Did anyone catch the article in the Rutland Herald about this inventor in
southern vt that is working on a real insulation product from mushrooms?
Maybe a couple of months ago.
On 12/11/08 8:10 PM, "Tim Yandow" <[log in to unmask]> wrote:
> I agree with Richard that using petro based insulation is a better choice
> than burning it. Although I am a big proponent of cellulose and use it
> almost exclusively in the homes I build, there are instances where foam is
> very useful, such as in attic trusses where you may only have 6-8 inches
> of truss rafter to place insulation in a finished attic space and can't
> afford to loose the headroom. I think it is important to stay open minded
> about insulation materials and their appropriate applications as we are
> still in the petroleum age and working towards figuring out how to rid
> ourselves of petroleum based building materials.
> Tim Yandow
>> In my book, using petrochemicals for high-performance
>> insulation/air-sealing is a much better use of oil than is burning it to
>> stay warm.
>> Richard Faesy
>> Vermont Energy Investment Corp.
>> 14 School Street
>> Bristol, Vermont 05443
>> P: 802-453-5100 x19
>> F: 802-453-5001
>> C: 802-355-9153
>> From: VGBN Discussion [mailto:[log in to unmask]] On Behalf Of Suzy
>> Sent: Thursday, December 11, 2008 1:03 PM
>> To: [log in to unmask]
>> Subject: Re: [VGBNTALK] not natural building products?
>> cellulose insulation made with recycled paper is a good green option with
>> performance - high R value and low ghg emissions
>> On 11 Dec 2008, at 12:55, Robert Riversong wrote:
>> Icynene vs straw is a good example of the difficulty in making appropriate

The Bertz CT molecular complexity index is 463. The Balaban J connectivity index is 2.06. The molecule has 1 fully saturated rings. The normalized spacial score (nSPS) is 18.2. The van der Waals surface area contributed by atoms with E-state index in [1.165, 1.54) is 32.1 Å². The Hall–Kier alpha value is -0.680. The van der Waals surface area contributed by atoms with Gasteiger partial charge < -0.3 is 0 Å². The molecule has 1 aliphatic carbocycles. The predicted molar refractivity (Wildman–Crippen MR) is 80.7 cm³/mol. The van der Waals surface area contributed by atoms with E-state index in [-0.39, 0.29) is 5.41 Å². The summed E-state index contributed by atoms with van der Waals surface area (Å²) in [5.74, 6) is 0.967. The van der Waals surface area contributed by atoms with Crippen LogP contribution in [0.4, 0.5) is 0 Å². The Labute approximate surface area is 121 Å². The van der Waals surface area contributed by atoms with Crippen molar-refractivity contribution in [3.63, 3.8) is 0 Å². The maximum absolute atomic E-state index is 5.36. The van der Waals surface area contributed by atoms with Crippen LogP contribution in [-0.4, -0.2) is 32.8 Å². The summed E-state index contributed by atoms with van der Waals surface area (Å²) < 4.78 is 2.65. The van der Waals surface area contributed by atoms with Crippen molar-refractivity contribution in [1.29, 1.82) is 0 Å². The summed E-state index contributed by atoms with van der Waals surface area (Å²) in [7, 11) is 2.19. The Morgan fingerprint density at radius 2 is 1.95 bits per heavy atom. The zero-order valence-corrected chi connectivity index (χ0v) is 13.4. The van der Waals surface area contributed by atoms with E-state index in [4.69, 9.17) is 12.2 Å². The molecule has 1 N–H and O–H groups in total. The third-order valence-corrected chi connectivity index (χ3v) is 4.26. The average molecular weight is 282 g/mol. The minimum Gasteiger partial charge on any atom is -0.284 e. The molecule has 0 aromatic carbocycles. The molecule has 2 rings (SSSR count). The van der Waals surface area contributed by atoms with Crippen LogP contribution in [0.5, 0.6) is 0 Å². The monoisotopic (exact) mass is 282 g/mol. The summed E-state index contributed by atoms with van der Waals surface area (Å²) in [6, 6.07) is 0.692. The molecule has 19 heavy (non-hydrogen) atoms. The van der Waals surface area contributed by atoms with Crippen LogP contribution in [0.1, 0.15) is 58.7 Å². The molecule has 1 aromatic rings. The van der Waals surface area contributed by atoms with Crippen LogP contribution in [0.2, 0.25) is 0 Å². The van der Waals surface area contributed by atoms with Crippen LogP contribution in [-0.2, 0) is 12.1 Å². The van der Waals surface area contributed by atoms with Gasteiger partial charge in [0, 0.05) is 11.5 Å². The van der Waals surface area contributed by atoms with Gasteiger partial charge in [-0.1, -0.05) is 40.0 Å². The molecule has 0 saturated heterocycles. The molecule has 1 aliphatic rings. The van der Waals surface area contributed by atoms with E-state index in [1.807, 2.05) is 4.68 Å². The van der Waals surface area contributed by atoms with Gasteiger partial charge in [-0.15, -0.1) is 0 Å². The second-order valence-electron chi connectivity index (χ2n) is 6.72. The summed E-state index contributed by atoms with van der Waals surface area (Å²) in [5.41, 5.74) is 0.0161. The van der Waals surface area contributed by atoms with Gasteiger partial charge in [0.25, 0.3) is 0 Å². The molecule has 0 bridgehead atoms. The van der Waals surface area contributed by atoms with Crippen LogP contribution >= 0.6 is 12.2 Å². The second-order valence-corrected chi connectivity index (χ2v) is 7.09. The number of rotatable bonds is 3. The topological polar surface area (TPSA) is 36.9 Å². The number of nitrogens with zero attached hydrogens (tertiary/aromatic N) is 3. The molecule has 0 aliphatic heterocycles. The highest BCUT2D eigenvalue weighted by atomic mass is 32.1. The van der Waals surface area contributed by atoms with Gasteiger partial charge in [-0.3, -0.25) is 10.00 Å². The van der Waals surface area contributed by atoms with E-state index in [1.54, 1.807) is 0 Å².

>> choices of "green" materials.
>> While I don't think that spray foams should be used in new construction,
>> stuffing straw into existing walls for a retrofit/upgrade is not a
>> sensible option and with a limited wall cavity Icynene may be the best
>> alternative for renovation. Even for new construction, straw bales - with
>> their low R-value per inch (—1.45, about the same as lumber) may not be
>> the best choice.
>> Besides having no global warming or ozone-depleting installation
>> by-products, Icynene has only a little more embodied energy per cubic foot
>> than fiberglass (not that I would recommend fiberglass for anything),
>> typically less installed embodied energy (since framing bays are not
>> generally completely filled) and better efficiency payback.
>> Best use of remaining fossil energy and petrochemicals? Not so simple to
>> --- On Thu, 12/11/08, Michelle Smith Mullarkey
>> <[log in to unmask]<mailto:[log in to unmask]>> wrote:
>> Point taken. I admittedly was thinking of products like Icynene vs.
>> straw, but it seems fossil fuels really are part of our entire world.
>> On 12/10/2008 6:21 PM, Robert Riversong wrote:
>> --- On Wed, 12/10/08, Michelle Smith Mullarkey
>> <[log in to unmask]><mailto:[log in to unmask]> wrote:
>> Fossil fuel is still used to manufacture and transport the majority of
>> green building products (not natural building products such as straw
>> I'm afraid that fossil fuels are used for the production of most straw and
>> since some of it is coming from Canada, there's also transportation costs.
>> "Natural" building materials are not necessarily immune from the
>> environmental costs of other materials.
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